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"Life As The Ultimate Game"

The main characteristics of the sin in paradise were disobedience, independence and egoism, turning a perfect place of self-giving love into a hell of accusations of the other, self-centeredness and actually death, first spiritually and later literally. Every single sin ever since is characterized by the transgression of Adam (not of Eve; according to the apostle Paul she was misled). The overall character is the attempt to be like God. To play god is the ultimate game of life. Some religions, such as that of the Mormons, even promise some form of divinity for its adherents. But most people are realistic enough that such a thing is not in the offing. Yet subconsciously we long to be like God and this is acted out in independence and disobedience from His Person. In every which way we tend to play like little gods in the surroundings of our making; or if the circumstances overwhelm us, we become depressed or rebellious, because our 'god game' is thwarted. God did not plant the test tree of the knowledge of good and evil to pester us, but to teach us to trust Him and to love Him, so that we could love one another!

In Isaiah 58. 2-10 the Lord explains to us that often our religiosity is hypocritical. We fast, we supposedly do this and that for God, but He does not answer. Why? Because, we play a psychologico-spiritual game, in which our ego is the god that lifts itself up over all the others. We oppress, instead of to serve. We take, instead of to give. If we were to stop pointing with our index finger to others, then we would call and He would answer immediately. Take notice that when you point a finger at somebody else, there are three fingers that point back.

This is all the more shameful for me, as I wrote a booklet "Everybody his own god?", in which I explain how our wicked heart wants to be god unto itself in every which way. And apparently my own wicked heart wants to use this book to play god over everybody else. Also the psychological and spiritual game of playing victim and complaining about others as "the evil party", shows that we, when disappointed about our lives, hang onto this game and it is just another way to do this. The cause is simply pride and implacability and a deceitful attitude that keep being fed by ourselves. This all because the heart considers the insults of others as impardonable sins (all unbeknown to ourselves until "the Word that is sharper than any two-edged sword penetrates us to the division of spirit and soul and bone and marrow and that is a discerner of the thoughts and deliberations of the heart" sheds its judicial light upon us and convicts us of this evil game). Therefore it can be so difficult to forgive and to let go and therefore we run the risk of growing a root of bitterness. For, as long as we do not forgive and let go of the others and as long as we keep pointing the finger at the others as the cause of our misfortune, or as the opponents to the truth; the heart can play its game as the wronged party, whereas most of the time we ourselves are (also) to blame. And the Lord advises us: "Let go and you will be let go, do not judge and you will not be judged, etc."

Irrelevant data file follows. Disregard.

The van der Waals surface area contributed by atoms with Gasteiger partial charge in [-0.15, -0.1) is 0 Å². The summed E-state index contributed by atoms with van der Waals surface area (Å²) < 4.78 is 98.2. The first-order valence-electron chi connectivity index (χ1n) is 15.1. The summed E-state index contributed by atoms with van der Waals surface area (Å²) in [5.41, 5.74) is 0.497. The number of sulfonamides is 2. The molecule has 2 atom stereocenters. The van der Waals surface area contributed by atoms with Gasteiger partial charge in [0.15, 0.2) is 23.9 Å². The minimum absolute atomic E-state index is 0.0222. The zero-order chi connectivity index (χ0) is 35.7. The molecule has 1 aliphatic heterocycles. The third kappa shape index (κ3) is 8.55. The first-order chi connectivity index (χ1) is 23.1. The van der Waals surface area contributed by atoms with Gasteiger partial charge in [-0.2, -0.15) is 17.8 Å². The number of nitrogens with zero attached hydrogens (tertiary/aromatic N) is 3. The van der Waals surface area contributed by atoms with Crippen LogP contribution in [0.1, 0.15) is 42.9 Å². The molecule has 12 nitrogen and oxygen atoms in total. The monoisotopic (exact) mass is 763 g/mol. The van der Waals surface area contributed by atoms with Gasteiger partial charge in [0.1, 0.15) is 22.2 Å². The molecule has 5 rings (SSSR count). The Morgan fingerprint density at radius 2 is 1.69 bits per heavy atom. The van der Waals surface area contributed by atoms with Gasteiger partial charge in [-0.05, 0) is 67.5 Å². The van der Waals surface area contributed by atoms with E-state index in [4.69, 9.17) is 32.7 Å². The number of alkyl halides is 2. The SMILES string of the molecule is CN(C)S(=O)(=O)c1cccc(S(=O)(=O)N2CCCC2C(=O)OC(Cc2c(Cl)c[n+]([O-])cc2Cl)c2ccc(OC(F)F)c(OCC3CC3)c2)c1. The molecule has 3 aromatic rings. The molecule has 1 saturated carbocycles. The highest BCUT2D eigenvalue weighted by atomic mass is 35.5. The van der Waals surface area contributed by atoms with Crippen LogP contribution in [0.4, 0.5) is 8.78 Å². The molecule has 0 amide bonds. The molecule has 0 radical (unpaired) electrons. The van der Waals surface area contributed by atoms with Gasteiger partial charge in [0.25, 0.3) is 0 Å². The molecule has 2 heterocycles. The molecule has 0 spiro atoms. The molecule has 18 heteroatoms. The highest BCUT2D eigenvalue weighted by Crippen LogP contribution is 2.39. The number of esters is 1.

If somebody as much as touches our image of God, then we feel insulted. Why? Because in our wicked hearts we are one with God and God Himself is one with that image. "If you touch my God, then you touch me..." As if God is an extension of our own personality. Rightly did Job state to his friends: "You stand in God's stead." One might say: "You are playing God over me with your own narrow-minded image of God."

In the world they would say that it is simply a game of the good guys versus the bad guys, but we know that there is in the first place a vertical reality here, the ultimate game, the rebellion of the wicked heart that plays god against the true God; which is the autotheism (selfdeification) that has been upon us, since Adam and Eve put it into motion. Isaiah 17. 9 puts it this way: "The heart is more crooked than anything, yes mortally sick it is; who can know it?" This holds also for us, enlightened Christians so-called.

It becomes more and more clear to me that also for us Christians God is an extension of our own personality and a means to an end and we ourselves are the end. No wonder that the Lord must come against us, for He resists the proud and gives grace to the humble. Therefore we should humble ourselves under His mighty hand that He may exalt us in His time.


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